Monday, December 4, 2006
Interesting editorial in today's Los Angeles Times: The mock-amole defense. Combining this editorial with a prior L.A. Times editorial against punitive damages in the Williams tobacco case, one might tentatively conclude a pro-defense litigation position for the L.A. Times editorial board -- noteworthy for a major urban newpaper. Here's an excerpt from today's editorial:
WE NOW KNOW the precise day the United States lost its innocence. On Wednesday, Nov. 29, court papers revealed that Kraft Foods Inc. — the company that has brought us Cheez Whiz, Mallomars and Kool-Aid Mad ScienTwists — markets some foods that are not 100% natural.
In her lawsuit against the prepared-foods giant, Brenda Lifsey of Los Angeles argues that Kraft Dips Guacamole contains such ingredients as partially hydrogenated soybean and coconut oils, corn syrup, whey and food starch, along with yellow and blue food coloring. Only 2% of the product consists of avocado — generally considered the primary ingredient in the popular dip.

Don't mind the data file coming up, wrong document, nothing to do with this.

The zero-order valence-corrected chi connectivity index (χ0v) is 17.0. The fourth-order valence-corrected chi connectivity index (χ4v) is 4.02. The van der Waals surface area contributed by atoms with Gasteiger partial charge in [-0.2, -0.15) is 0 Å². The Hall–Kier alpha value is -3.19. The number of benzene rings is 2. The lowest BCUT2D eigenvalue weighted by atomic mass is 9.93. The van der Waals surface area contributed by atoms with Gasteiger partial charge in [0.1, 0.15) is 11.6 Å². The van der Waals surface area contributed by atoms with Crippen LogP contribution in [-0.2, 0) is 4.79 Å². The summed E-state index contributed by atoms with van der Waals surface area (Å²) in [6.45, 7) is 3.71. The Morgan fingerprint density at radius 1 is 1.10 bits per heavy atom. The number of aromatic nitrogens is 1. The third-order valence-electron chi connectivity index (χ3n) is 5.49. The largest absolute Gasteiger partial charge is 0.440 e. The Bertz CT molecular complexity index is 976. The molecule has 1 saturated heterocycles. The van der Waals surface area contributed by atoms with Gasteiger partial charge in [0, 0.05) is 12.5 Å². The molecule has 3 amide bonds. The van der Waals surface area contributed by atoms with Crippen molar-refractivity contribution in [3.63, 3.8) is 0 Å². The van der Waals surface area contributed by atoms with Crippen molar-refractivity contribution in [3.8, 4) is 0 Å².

Lifsey could have found all that out by reading the label before purchasing the product, but she claims she was unaware of the dip's ingredients until she concluded it didn't taste "avocadoey" enough. That's a surprising oversight from a woman savvy enough to have participated in multiple class-action lawsuits against large retail businesses. An alert shopper would have had plenty of other warnings too — Ray E. Gallo, Lifsey's attorney, has been advertising since this summer for plaintiffs in a guacamole lawsuit, and the Center for Science in the Public Interest has been arguing for three years that guacamole-ish dips like Kraft's should be relabeled.